Editors note: This is part two of a two-part series
In part one of this two-part series it was made obvious that our society has a screen addiction. If this is not true then why are Apple and Android device makers are now offering new apps to help monitor digital usage.
Tom Kersting, author of the book Disconnected goes even deeper in screen addiction and how it is affecting our society, especially among children.
According to Kersting, teenagers are addicted, more than adults, to social media and screen time. He believes that parents must monitor and restrict usage especially since an average child getting a smart phone is a fifth grader.
Kersting also says that a new study ties Facebook use to depression and that the suicide rate has increased 70 percent since 2006 among teenagers all because of social media.
Sean Parker, a former Facebook executive, admits that Facebook was designed to be addictive.
Very seldom do you see kids outside in the neighborhood, even on a beautiful day. In the past, they would play a friendly game of football or basketball with other neighborhood kids. They would often visit with each other, building relationships; not any more, outdoor kids now stay indoors and have become reclusive.
In most cases a family with no children can go months and not even realize that their neighbors have children. Why? Because kids today would rather stay indoors with their faces focused on a cell phone, tablet, computer or gaming screen.
A few of the warning signs that Kersting points out in his book about kids being disconnected are, they had prefer to spend time using electronics rather than being with friends or family, they have a loss of interest in other activities and they sneak around to view a screen then lie about it.
How bad is this disconnect in our society? The Kaiser Family Foundation released an updated study in 2008 about children and their use of television, computers, video games and music devices.
The study revealed on television alone 50 percent of eleven to fourteen-year-olds had no television watching rules. Seventy-five percent of fifteen to eighteen-year-olds had no television watching rules. By the age of eighteen, the average adolescent will have seen 200,000 acts of violence on television.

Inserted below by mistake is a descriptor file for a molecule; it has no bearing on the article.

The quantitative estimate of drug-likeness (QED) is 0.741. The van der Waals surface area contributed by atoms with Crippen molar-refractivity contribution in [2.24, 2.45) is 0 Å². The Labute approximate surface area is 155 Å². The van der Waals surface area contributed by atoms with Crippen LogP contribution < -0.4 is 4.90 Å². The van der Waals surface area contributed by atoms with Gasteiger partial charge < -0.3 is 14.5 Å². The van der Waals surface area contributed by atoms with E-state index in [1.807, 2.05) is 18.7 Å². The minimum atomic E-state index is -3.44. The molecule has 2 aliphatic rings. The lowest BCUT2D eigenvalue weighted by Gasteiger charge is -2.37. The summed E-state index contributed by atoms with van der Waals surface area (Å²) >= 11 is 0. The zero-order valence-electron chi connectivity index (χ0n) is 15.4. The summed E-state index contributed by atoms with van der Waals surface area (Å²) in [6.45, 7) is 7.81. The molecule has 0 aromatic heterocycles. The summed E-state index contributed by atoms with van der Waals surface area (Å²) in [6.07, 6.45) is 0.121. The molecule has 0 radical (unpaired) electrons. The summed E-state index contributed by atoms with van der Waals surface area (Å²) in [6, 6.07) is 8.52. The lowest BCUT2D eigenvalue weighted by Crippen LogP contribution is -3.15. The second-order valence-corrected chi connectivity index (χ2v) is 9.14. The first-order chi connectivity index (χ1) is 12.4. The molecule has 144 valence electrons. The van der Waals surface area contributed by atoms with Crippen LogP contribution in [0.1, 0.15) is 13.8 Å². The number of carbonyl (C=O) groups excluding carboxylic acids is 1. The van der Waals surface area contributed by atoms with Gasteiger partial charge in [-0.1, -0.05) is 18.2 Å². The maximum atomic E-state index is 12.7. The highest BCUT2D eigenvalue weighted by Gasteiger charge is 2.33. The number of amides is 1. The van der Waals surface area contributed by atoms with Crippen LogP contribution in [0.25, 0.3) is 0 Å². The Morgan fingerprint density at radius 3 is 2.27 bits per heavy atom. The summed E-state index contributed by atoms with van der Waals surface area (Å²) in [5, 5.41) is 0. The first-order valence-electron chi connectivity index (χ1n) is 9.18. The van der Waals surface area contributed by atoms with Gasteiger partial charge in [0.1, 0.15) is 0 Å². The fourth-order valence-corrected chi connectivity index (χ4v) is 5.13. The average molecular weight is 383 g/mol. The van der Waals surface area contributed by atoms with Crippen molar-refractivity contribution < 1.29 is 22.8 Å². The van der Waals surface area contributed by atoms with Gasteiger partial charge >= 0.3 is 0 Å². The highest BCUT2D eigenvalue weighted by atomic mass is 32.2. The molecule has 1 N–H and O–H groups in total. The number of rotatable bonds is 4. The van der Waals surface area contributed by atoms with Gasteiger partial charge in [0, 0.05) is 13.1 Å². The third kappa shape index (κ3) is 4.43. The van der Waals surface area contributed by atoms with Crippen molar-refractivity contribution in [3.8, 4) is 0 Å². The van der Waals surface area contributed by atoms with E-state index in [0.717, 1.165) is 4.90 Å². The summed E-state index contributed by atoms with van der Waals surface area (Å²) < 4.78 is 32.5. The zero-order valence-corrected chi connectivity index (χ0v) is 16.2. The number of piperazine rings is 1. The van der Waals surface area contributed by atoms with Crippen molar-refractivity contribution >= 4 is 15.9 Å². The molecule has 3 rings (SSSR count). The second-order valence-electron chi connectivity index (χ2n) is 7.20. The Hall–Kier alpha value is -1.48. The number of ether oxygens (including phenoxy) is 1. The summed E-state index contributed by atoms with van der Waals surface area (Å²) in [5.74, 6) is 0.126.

It was revealed that sixty-two percent of kids claimed that they lie to their parents about what they look at on the web and seventy-five percent of seventh to twelfth graders had created a profile on a social media site.
How about video games? Fifty-two percent of all video games played were played on handheld devices. What’s really alarming is that twenty-five percent of eight to ten-year-olds played violent video games, sixty percent of eleven to fourteen-year-olds played violent video games and seventy-two percent of fifteen to eighteen-year-olds played violent video games.
Music devices were the second most popular media activity among eight to eighteen-year-olds. Fifteen to eighteen-year-olds spent over three hours per day listening to music.
This study concluded that by age twenty-one this generation will have played more than 10,000 hours of video games, sent and received 250,000 emails and text, spent 10,000 hours on phones, watched more than 10,000 hours of television and seen more than 500,000 commercials.
During a podcast interview with Meeker Parenting Kersting offered several things that parents can do to help save their children from screen addiction and disconnection.
First, parents need to parent up – regulate screen time. They should also monitor screen time. Practice time out again – take their device away for a period of time. Also on the list was, learn to say no to your children. If necessary, allow screen time only on the weekends.
Kersting will be speaking in person at First Baptist Church Henderson on Sunday, Sept. 8 at 12:30 p.m. and 1:30 p.m. where he will be talking about this issue of disconnection. The Church is located on West Main downtown Henderson.